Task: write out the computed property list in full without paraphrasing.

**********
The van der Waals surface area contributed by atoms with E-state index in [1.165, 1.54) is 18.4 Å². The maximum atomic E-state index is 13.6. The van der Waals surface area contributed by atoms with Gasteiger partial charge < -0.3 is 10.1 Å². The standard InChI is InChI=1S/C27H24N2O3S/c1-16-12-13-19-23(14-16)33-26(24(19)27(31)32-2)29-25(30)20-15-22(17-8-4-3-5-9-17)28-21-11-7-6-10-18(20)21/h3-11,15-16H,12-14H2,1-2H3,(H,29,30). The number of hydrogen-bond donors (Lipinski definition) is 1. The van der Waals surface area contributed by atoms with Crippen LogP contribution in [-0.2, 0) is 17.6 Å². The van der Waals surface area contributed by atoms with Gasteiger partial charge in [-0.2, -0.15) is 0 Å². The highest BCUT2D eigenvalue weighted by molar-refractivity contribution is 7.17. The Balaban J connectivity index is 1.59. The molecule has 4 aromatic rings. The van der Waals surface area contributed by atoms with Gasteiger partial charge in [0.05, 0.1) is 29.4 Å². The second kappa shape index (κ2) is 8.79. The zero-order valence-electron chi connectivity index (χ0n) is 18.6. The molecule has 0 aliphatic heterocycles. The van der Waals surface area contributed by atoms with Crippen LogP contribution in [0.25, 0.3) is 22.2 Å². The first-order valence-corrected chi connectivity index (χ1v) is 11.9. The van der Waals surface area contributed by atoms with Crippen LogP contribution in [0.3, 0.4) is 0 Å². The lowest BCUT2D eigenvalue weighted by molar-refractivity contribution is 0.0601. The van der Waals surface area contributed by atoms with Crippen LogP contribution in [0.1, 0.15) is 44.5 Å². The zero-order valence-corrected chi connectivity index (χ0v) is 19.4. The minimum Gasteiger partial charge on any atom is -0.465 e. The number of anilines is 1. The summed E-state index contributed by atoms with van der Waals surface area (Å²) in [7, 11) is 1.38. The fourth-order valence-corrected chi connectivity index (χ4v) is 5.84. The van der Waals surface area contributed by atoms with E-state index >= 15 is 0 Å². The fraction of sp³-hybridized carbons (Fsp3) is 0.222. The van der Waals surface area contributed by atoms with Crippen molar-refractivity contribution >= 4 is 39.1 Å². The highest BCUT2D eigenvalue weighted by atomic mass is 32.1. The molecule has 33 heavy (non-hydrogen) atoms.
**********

The van der Waals surface area contributed by atoms with E-state index in [1.165, 1.54) is 18.4 Å². The maximum atomic E-state index is 13.6. The van der Waals surface area contributed by atoms with Gasteiger partial charge < -0.3 is 10.1 Å². The standard InChI is InChI=1S/C27H24N2O3S/c1-16-12-13-19-23(14-16)33-26(24(19)27(31)32-2)29-25(30)20-15-22(17-8-4-3-5-9-17)28-21-11-7-6-10-18(20)21/h3-11,15-16H,12-14H2,1-2H3,(H,29,30). The number of hydrogen-bond donors (Lipinski definition) is 1. The van der Waals surface area contributed by atoms with Crippen LogP contribution in [-0.2, 0) is 17.6 Å². The van der Waals surface area contributed by atoms with Gasteiger partial charge in [-0.2, -0.15) is 0 Å². The highest BCUT2D eigenvalue weighted by molar-refractivity contribution is 7.17. The Balaban J connectivity index is 1.59. The molecule has 4 aromatic rings. The van der Waals surface area contributed by atoms with Gasteiger partial charge in [0.05, 0.1) is 29.4 Å². The second kappa shape index (κ2) is 8.79. The zero-order valence-electron chi connectivity index (χ0n) is 18.6. The molecule has 0 aliphatic heterocycles. The van der Waals surface area contributed by atoms with Crippen LogP contribution in [0.25, 0.3) is 22.2 Å². The first-order valence-corrected chi connectivity index (χ1v) is 11.9. The van der Waals surface area contributed by atoms with Crippen LogP contribution in [0.3, 0.4) is 0 Å². The lowest BCUT2D eigenvalue weighted by molar-refractivity contribution is 0.0601. The van der Waals surface area contributed by atoms with Crippen LogP contribution in [0.1, 0.15) is 44.5 Å². The zero-order valence-corrected chi connectivity index (χ0v) is 19.4. The minimum Gasteiger partial charge on any atom is -0.465 e. The number of anilines is 1. The summed E-state index contributed by atoms with van der Waals surface area (Å²) in [7, 11) is 1.38. The fourth-order valence-corrected chi connectivity index (χ4v) is 5.84. The van der Waals surface area contributed by atoms with E-state index >= 15 is 0 Å². The fraction of sp³-hybridized carbons (Fsp3) is 0.222. The van der Waals surface area contributed by atoms with Crippen molar-refractivity contribution >= 4 is 39.1 Å². The highest BCUT2D eigenvalue weighted by atomic mass is 32.1. The molecule has 33 heavy (non-hydrogen) atoms.